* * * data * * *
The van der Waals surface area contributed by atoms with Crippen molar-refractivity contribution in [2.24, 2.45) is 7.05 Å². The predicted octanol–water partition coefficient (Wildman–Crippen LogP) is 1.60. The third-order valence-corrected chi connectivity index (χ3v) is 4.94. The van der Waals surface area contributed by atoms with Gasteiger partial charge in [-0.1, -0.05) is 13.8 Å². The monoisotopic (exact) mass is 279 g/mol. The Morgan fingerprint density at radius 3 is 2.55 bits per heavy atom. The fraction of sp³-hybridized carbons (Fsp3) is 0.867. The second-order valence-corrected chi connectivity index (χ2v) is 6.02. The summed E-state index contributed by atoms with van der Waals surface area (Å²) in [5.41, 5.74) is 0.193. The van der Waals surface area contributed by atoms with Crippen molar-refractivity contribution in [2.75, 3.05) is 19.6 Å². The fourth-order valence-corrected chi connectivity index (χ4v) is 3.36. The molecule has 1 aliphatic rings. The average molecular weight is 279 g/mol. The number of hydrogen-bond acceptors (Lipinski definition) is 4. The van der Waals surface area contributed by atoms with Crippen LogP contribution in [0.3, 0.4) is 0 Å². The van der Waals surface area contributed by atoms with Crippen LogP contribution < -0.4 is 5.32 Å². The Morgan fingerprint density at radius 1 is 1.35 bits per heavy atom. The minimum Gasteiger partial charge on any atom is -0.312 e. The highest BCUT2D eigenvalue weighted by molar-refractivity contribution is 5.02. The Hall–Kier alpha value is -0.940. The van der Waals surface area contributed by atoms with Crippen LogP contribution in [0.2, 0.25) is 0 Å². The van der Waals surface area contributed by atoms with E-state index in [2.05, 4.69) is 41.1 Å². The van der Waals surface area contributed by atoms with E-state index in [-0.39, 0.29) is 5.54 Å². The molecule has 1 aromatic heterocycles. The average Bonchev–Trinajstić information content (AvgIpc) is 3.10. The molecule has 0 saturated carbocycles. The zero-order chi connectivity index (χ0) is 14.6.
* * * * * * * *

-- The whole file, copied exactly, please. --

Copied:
The van der Waals surface area contributed by atoms with Crippen molar-refractivity contribution in [2.24, 2.45) is 7.05 Å². The predicted octanol–water partition coefficient (Wildman–Crippen LogP) is 1.60. The third-order valence-corrected chi connectivity index (χ3v) is 4.94. The van der Waals surface area contributed by atoms with Gasteiger partial charge in [-0.1, -0.05) is 13.8 Å². The monoisotopic (exact) mass is 279 g/mol. The Morgan fingerprint density at radius 3 is 2.55 bits per heavy atom. The fraction of sp³-hybridized carbons (Fsp3) is 0.867. The second-order valence-corrected chi connectivity index (χ2v) is 6.02. The summed E-state index contributed by atoms with van der Waals surface area (Å²) in [5.41, 5.74) is 0.193. The van der Waals surface area contributed by atoms with Crippen molar-refractivity contribution in [2.75, 3.05) is 19.6 Å². The fourth-order valence-corrected chi connectivity index (χ4v) is 3.36. The molecule has 1 aliphatic rings. The average molecular weight is 279 g/mol. The number of hydrogen-bond acceptors (Lipinski definition) is 4. The van der Waals surface area contributed by atoms with Crippen LogP contribution in [0.3, 0.4) is 0 Å². The van der Waals surface area contributed by atoms with Crippen LogP contribution < -0.4 is 5.32 Å². The Morgan fingerprint density at radius 1 is 1.35 bits per heavy atom. The minimum Gasteiger partial charge on any atom is -0.312 e. The highest BCUT2D eigenvalue weighted by molar-refractivity contribution is 5.02. The Hall–Kier alpha value is -0.940. The van der Waals surface area contributed by atoms with Crippen LogP contribution in [0.2, 0.25) is 0 Å². The van der Waals surface area contributed by atoms with E-state index in [2.05, 4.69) is 41.1 Å². The van der Waals surface area contributed by atoms with E-state index in [-0.39, 0.29) is 5.54 Å². The molecule has 1 aromatic heterocycles. The average Bonchev–Trinajstić information content (AvgIpc) is 3.10. The molecule has 0 saturated carbocycles. The zero-order chi connectivity index (χ0) is 14.6.